Q: Why did you feel compelled to write this book? How do you hope it will serve others?
A: We found many of our peers coming out of college with high hopes and lots of dreams. But those quickly shipwrecked on college debt, homeownership, and diapers. As we came back to the U.S. to visit while living overseas, we found many friends here trying to life a life that matters for God’s kingdom while living in the sucking of routine, minutiae, and “busy” activity. They know they don’t need to try to “keep up with the Joneses.” But everyone is asking how do we live out God’s mission when we are the Joneses, when we are middle-class Americans?
So we wrote the book for two audiences. We wanted to offer our perspective from our time overseas—our journey back into U.S. culture—to both twenty-somethings getting into careers and family and also to students, to warn them about the coming challenges. For both, we avoid simple answers, but share our story and struggles to live out Jesus’ intense teachings here and now.
Q: What would you say to a college student who struggles to see how they can make a difference from the middle of Wisconsin–or even feels tempted to drop out of school and run to Africa?
A: First of all, we were those people! Chrissy wanted to run off to a war zone. I had a scholarship that I didn’t want to lose. And I knew if I went overseas, I’d never come back soon enough to finish school and keep the scholarship! So we are right there with you.
Your college years are the season of the greatest amount of personal definition, of change, of calling. So give yourself fully to that process and enjoy it. And then once you get a sense of what needs to change in the world, the best thing you can do as a college student is to influence other college students, raising other people’s awareness and getting them fired up to make a difference, too. That influence on other students can lead to decades of work on issues that matter rather than being wasted on selfish pursuits.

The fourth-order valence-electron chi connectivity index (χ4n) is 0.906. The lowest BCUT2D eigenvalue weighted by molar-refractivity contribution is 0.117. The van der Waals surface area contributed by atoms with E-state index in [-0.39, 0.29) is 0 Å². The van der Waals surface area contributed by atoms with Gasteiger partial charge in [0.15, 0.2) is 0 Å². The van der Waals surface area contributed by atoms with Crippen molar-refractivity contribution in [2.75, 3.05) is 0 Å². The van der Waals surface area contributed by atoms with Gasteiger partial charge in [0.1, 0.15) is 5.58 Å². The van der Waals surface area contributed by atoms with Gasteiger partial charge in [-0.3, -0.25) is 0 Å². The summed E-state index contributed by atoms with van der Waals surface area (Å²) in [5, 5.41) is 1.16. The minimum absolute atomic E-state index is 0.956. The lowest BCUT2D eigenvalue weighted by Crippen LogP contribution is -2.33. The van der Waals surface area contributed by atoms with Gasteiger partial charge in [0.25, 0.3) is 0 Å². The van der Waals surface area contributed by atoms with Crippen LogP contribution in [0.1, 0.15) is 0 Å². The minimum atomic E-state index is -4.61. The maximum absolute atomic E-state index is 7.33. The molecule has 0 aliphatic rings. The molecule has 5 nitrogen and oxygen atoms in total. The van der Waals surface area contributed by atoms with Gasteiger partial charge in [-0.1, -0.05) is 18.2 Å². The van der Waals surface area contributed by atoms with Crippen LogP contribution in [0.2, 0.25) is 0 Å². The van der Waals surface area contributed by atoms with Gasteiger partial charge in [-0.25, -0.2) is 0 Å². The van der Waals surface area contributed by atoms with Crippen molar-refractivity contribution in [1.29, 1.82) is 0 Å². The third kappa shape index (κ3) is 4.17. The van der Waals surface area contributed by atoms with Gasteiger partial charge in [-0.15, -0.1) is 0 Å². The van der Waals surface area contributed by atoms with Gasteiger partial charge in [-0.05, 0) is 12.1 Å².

And I’d also point out that you need to have something to offer people in hard places. In our years overseas, we were able to offer literacy classes in Spanish because we were fluent, substitute teaching because we’d learned leadership skills as camp counselors, and microloans because we’d gotten MBAs in International Economic Development at Eastern University. People in hard places need doctors and nurses, engineers and educators. You need some real skills in order to really help.
Q: What’s the most extraordinary thing you’ve learned through the writing of this book?
A: Inertia is a terrible thing. So many people in the U.S. are stuck and unhappy. They’re not living a life they enjoy and they’re not helping others, either. And yet they don’t change. They resist changing something they don’t like because they like change even less. I’m amazed at how risk-averse and change-averse a lot of people are. I’m chewing on what that means and how to serve them.
Recently, I spoke on a campus and asked a thousand students what was keeping them from giving their whole lives for God’s global mission. Over 20% who responded mentioned fear. And another 10% said they didn’t feel like they’re good enough. These were almost all Christian students. If 10% think they’re not good enough to serve and 20% are afraid, what does their God look like? There seems to be a lack of awareness and acceptance of grace and some very anemic faith.
And as we were writing the book we realized there are not easy answers to these questions. So we’ve carried on with a new blog about how to live out Jesus’ radical teachings here in the U.S. The journey continues!
Q: What kind of feedback or stories have you heard from readers so far?
A: On our Facebook page, we’re gathering together a group of people to try to live more Amazing Days. I’ve found that there are some people just waiting for an excuse to live a better life, who are not so change-averse. That’s really encouraging.
And we’re thrilled that our book and blog are giving people a little kick in the pants, to notice what’s already good and amazing in their lives, as well as to take steps to help people around them and in the hard places.
You can see some of what people have been doing in this recent blog post.
About the Jeske’s….Christine (Facebook, Twitter) teaches for Eastern University and is pursuing a Ph.D. in cultural Anthropology at the University of Wisconsin. She also wrote Into the Mud: Inspiration for Everyday Activists. She speaks and blogs about development, justice, and faith at Into the Mud. Adam (Facebook, Twitter) serves as the director of new media for InterVarsity and helps to lead Urbana. He previously contributed to Outspoken: Conversations on Church Communication. He blogs about communication, culture, and leadership at Executing Ideas, and speaks frequently, too.